JS: Do you want each of your publications to stand alone, or do you want to build a bigger opus for your work that yields connections between books?

KC: I’m not quite that calculated in my work — or I’m not entirely conscious of how I feel about this. I would be happy if people knew that each book was from the same consciousness, but it’s good when we allow ourselves to change and grow, too. As for an exact link, where one book leads into another — wouldn’t that be a fascinating way to work? But I don’t think I have the right kind of attention span for that.

JS: In an interview for Passing Through Humansville (Sundress Publications, 2018), you mentioned this idea of authors “serving the reader.” Could you speak to that a little more? Is this connection of service related to your new position as Poet Laureate?

 KC: Although all of my answers so far have revealed that writing is very personal for me, the fact is, I don’t think a piece of writing is fully done until it has an audience. Along those lines, I don’t think that as the poet I’m the sole authority on the work I make. It’s a circuit that isn’t complete until a connection is made. Maybe poetry keeps me grounded (if we’re to continue the electrical metaphor), but these utterances sort of ask for an audience. In connecting with readers, we offer our way of looking at things, and we have a chance of expanding their view or helping them to see that they’re not alone in feeling as they do. This connection is how we serve.

The laureate position is about service. I’m most interested in reaching those people who don’t have a relationship with poetry at all (or don’t realize that they do). I would like to demonstrate to people how reading and writing poetry can make for a more empathetic and loving citizen. We can use that no matter where we are — Missouri, Tennessee, the moon ….

JS: How has your writing changed since your first publication?

KC: I think it’s getting tighter. Poetry used to happen for me at the revision stage; I would recopy a poem over and over, and each time I did, it would improve, until it didn’t — and that’s when I would stop revising. So much of that happens during the initial draft now. I work things out as I go now. My poems tend to be small, so sometimes they need very little revision at all. (I don’t mean every reader will automatically love them, of course — I mean that they say what I want them to say in the best way I can say it.)

I used to worry that I covered repetitive themes — motherhood, money, the spirit, these were kind of my beat — but then I realized that it was OK to have small obsessions, and that the change in my thinking over the years will result in different sorts of poems. Honestly, I’m just easier on myself these days. I like who I am, and that includes who I am as a poet. I continue to write what comes and do my best with it, and that’s all anyone can ask me to do.

JS: How has your literary citizenship shaped who you are as a writer?

KC: Hmm. Again, it’s such a great question. These are drinks-at-the-bar-with-friends questions, though — the kind you debate all through the evening and change positions on four times as your appreciation for the whole writing world deepens. As an interview for publication, I’m mindful that the answer I give right now might be different on a different day, but I’m going to take a stab at it.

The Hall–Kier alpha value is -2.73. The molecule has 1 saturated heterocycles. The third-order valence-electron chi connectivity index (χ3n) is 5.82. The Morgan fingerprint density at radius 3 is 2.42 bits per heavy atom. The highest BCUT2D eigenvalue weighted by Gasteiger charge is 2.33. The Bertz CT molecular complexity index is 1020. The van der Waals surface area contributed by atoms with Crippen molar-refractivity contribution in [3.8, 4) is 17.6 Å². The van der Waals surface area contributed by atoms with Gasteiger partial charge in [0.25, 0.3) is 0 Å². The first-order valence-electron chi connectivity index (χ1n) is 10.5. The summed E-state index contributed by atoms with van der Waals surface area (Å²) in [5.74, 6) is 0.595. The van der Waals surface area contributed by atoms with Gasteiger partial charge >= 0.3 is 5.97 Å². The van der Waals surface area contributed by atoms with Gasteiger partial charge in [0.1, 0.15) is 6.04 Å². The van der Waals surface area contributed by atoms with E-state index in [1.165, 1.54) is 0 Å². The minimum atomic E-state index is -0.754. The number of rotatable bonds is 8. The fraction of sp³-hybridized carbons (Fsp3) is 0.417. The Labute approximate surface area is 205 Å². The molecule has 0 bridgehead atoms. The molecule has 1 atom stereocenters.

Citizenship implies a nation of some sort, doesn’t it? I picture a whole hidden country for writers — like Wakanda, but with the Starbucks Okoye envisioned. Citizenship — coming together with civility and common purpose — has benefits. It builds community, it reminds us to be civil, it sparks friendly competition. But writing happens alone. Even if we go to a coffee shop, we’re really not in the coffee shop if we’re deep in our own mind. That’s an untouchable space.

But for some reason, I’ve always been drawn to the community of writers, and as I’ve advanced in my craft, I’ve felt even more like reaching out — being a sounding board or even a mentor to those who want one, encouraging emerging voices, holding publishers to accountability standards.

I don’t think community has shaped my writing much, but I do think it has shaped me in my humanness. It’s nice not to be in this alone, and it’s especially nice to introduce newcomers to the writing I love so much.

JS: Once the US has reached the ideal of 100% literacy, do we redefine what we’re reaching for? Do we (or should we) redefine literacy to something more than just the ability to read?

KC: I do think literacy encompasses more than reading. There’s the idea of cultural literacy, of course; when we stare stupidly at the mention of some musician we’ve never heard of — Lil Tjay or Filmore (rising stars I’ve never heard of, in rap and country, respectively, but TOTALLY just Googled) — we’re failing in that area, aren’t we? There’s something missing from our education. We can’t know everything but knowing a little helps us to relate to one another.

The U.S. won’t reach 100 percent literacy, because some people can’t learn to read — babies, for instance. People with dementia. People with severe processing disorders. Or, hell, people who don’t want to learn to read. For me, literacy is important; books are a source of joy. But I’m much more interested in human connection, and that requires a broader literacy than just sounding out letters.